It's a frigid beginning of a new year, and with the familiar comes the uncanny. Indeed, some things have changed. Amy Winehouse is dead, and rumor has it that Paul McCartney may convert to Judaism.
I am teaching a new class on 20th-century American poetry, I am a year older—39, the age of the Jack Benny joke—and there is a new Leonard Cohen album out: his first in eight years, an eternity in the music business. It was nearly 20 years ago that The New Yorker anointed him the Prince of Bummers, and he can still seduce you to damper down. His new album is called Old Ideas, and while, in the natural world, things change, it's also true that old ideas can ripen and show new vitality, even at Cohen's age, 77, which, in the music business, is like 177.
Most of my students are between 20 and 22, when that great cognitive leap can occur, as dramatic as the one between 2 and 4. The only other time I taught a class on this topic, in the summer of 1999, I warned students that they might end the semester rather depressed—that is, if they took their required reading to their hearts and minds.
My students understand that they are not reading how-to books. They are expected to confront the darkness and show evidence that they have done so in their papers. And, as I write my new syllabus, I celebrate that there are Cohen's "old ideas" to contemplate. Listening to a new Cohen album is like being acquainted with the night all over again.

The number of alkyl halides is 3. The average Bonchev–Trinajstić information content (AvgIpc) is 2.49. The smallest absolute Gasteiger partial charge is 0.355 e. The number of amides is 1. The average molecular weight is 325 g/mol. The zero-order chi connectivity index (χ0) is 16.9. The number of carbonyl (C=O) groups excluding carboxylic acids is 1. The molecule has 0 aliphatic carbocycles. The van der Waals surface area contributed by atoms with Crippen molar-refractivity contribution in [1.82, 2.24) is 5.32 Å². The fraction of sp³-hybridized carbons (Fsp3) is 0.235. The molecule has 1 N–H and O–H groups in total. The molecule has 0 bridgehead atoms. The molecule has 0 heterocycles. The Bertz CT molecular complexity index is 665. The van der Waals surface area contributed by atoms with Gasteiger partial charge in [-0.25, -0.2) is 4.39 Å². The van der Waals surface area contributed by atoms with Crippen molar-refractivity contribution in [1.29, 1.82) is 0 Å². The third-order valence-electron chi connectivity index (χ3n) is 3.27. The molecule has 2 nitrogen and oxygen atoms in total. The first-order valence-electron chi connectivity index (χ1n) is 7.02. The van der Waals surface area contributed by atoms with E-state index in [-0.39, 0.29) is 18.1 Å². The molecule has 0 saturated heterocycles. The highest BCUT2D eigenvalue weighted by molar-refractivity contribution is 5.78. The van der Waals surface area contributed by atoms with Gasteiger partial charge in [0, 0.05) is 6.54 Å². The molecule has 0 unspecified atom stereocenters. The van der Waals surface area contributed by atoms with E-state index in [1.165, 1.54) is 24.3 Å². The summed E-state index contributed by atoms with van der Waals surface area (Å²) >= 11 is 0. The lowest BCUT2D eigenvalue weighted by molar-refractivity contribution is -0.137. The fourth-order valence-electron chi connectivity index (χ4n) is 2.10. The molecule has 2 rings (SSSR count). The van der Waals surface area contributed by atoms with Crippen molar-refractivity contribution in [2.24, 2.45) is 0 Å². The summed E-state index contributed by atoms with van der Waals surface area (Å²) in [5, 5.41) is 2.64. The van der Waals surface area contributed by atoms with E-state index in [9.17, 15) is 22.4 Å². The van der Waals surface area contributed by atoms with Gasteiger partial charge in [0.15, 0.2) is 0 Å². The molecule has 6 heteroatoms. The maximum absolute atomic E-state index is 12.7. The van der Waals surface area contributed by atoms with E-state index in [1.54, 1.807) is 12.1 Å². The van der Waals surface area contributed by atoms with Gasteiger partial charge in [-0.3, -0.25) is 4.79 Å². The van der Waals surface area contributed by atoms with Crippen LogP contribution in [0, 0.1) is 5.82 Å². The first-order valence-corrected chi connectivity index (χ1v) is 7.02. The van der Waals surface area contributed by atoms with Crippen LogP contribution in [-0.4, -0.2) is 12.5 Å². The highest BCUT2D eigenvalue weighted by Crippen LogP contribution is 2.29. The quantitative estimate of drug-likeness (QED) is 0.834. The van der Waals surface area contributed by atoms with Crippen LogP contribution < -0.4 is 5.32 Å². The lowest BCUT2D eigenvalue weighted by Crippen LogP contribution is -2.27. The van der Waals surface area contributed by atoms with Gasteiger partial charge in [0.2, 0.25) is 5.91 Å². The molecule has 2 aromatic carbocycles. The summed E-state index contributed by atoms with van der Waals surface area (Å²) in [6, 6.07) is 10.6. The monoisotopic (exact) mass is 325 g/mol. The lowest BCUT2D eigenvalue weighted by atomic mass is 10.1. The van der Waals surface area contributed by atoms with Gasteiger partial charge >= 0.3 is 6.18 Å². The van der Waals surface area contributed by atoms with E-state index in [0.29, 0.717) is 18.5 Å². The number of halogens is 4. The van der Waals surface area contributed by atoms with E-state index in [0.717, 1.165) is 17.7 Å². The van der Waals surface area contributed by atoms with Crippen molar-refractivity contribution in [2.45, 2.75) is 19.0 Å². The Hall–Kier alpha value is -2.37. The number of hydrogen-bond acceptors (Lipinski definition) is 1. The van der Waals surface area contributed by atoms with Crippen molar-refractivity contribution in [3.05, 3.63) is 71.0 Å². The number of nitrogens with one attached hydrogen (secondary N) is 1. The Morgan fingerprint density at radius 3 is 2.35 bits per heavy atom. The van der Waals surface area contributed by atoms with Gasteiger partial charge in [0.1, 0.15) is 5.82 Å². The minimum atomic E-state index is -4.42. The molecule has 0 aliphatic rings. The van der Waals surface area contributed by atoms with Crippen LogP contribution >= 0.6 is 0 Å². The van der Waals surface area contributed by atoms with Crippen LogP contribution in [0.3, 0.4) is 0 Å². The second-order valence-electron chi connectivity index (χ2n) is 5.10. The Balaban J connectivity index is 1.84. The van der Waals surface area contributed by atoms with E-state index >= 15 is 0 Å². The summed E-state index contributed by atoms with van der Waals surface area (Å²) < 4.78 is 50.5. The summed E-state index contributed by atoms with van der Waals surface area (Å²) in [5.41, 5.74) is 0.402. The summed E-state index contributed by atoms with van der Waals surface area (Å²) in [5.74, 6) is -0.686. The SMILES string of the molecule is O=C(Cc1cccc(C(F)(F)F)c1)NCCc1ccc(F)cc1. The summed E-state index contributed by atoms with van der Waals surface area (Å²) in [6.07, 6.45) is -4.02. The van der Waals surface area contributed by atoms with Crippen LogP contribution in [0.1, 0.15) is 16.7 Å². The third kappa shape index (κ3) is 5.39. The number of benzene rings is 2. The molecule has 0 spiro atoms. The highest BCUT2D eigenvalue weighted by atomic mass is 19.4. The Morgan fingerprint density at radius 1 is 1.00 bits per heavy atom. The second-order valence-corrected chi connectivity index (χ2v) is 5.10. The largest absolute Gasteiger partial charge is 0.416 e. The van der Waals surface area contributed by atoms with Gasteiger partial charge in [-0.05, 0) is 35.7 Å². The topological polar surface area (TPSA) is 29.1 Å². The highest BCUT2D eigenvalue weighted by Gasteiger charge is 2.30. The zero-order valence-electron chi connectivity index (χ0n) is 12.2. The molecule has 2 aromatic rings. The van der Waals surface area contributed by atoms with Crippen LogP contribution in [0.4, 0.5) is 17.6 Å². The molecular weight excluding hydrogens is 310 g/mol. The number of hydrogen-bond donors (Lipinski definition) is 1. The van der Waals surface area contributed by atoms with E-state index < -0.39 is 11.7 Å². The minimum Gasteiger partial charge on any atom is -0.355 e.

"I caught the darkness / It was drinking from your cup," sings Cohen on "Darkness," which to me seems the album's crucial track. "I said, 'Is this contagious?' / You said, 'Just drink it up.'"
Yes, darkness is contagious, and poetic. Looking at my syllabus is like reading the Diagnostic and Statistical Manual of Mental Disorders.
T.S. Eliot had a breakdown as serious as that of his first wife, Vivien, when he wrote The Waste Land. (When he found Anglican Catholicism, a happy marriage, and, finally, a functional sex life with his much younger secretary, he wrote the poems that became Cats.) Wallace Stevens wrote "Domination of Black" and "The Solitude of Cataracts," and those were on good days. Hart Crane, 32, gay, alcoholic, and self-loathing, leapt to his death from the SS Orizaba into the Gulf of Mexico, leaving "The Broken Tower" behind as perhaps the most well-wrought suicide note ever.
Elizabeth Bishop, whose greatness seldom came with pleasure, famously said, "When you write my epitaph, you must say I was the loneliest person who ever lived." She was writing to Robert Lowell, whom she loved, even though he was straight and she was not. Lowell, of course, had a case of what we now call bipolar disorder, and it sent him to McLean Hospital, which also housed Sylvia Plath, who committed a legendary suicide, leaving behind the Ariel poems, verse more raw but just as poetic as Crane's. (McLean also treated David Foster Wallace, whose suicide was, for his generation, what Plath's was to hers.)
Allen Ginsberg was confined briefly at Columbia Presbyterian Hospital and wrote later, in Howl, "I saw the best minds of my generation destroyed by madness, starving hysterical naked." And, of course, it was Robert Frost who was first acquainted with the night. I'm not teaching Ezra Pound, but he was committed to St. Elizabeths Hospital; perhaps being a Jew-hating fascist afflicts one with his diagnosis of narcissistic personality disorder. (I can think of many narcissists who are not fascist Jew-haters, but whatever.)